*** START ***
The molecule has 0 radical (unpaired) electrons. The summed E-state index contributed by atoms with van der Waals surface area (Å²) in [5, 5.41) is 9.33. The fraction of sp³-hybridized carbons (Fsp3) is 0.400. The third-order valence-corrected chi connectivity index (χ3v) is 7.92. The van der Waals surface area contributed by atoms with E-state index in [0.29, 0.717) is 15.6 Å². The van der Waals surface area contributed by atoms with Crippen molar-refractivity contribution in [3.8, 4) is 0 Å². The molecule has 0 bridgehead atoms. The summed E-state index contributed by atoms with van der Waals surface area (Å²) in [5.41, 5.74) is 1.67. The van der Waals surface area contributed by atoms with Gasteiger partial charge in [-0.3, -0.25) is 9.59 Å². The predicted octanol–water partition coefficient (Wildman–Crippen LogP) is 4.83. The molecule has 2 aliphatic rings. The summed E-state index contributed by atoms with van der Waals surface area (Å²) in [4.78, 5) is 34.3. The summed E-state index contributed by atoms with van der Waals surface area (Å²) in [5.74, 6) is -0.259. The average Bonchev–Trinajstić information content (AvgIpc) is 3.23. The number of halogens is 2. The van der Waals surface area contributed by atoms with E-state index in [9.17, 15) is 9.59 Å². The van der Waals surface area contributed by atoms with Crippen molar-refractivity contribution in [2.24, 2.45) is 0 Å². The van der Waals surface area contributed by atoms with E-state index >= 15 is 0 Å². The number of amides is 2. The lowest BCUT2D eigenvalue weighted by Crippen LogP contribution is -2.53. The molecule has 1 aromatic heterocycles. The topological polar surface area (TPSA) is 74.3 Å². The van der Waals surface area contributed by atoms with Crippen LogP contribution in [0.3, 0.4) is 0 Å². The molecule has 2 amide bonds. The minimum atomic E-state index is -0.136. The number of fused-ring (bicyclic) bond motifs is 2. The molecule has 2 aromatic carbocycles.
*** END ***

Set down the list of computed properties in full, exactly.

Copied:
The molecule has 0 radical (unpaired) electrons. The summed E-state index contributed by atoms with van der Waals surface area (Å²) in [5, 5.41) is 9.33. The fraction of sp³-hybridized carbons (Fsp3) is 0.400. The third-order valence-corrected chi connectivity index (χ3v) is 7.92. The van der Waals surface area contributed by atoms with E-state index in [0.29, 0.717) is 15.6 Å². The van der Waals surface area contributed by atoms with Crippen molar-refractivity contribution in [3.8, 4) is 0 Å². The molecule has 0 bridgehead atoms. The summed E-state index contributed by atoms with van der Waals surface area (Å²) in [5.41, 5.74) is 1.67. The van der Waals surface area contributed by atoms with Gasteiger partial charge in [-0.3, -0.25) is 9.59 Å². The predicted octanol–water partition coefficient (Wildman–Crippen LogP) is 4.83. The molecule has 2 aliphatic rings. The summed E-state index contributed by atoms with van der Waals surface area (Å²) in [4.78, 5) is 34.3. The summed E-state index contributed by atoms with van der Waals surface area (Å²) in [5.74, 6) is -0.259. The average Bonchev–Trinajstić information content (AvgIpc) is 3.23. The number of halogens is 2. The van der Waals surface area contributed by atoms with E-state index in [9.17, 15) is 9.59 Å². The van der Waals surface area contributed by atoms with Crippen molar-refractivity contribution in [2.24, 2.45) is 0 Å². The van der Waals surface area contributed by atoms with E-state index >= 15 is 0 Å². The number of amides is 2. The lowest BCUT2D eigenvalue weighted by Crippen LogP contribution is -2.53. The molecule has 1 aromatic heterocycles. The topological polar surface area (TPSA) is 74.3 Å². The van der Waals surface area contributed by atoms with Crippen LogP contribution in [0.3, 0.4) is 0 Å². The molecule has 2 amide bonds. The minimum atomic E-state index is -0.136. The number of fused-ring (bicyclic) bond motifs is 2. The molecule has 2 aromatic carbocycles.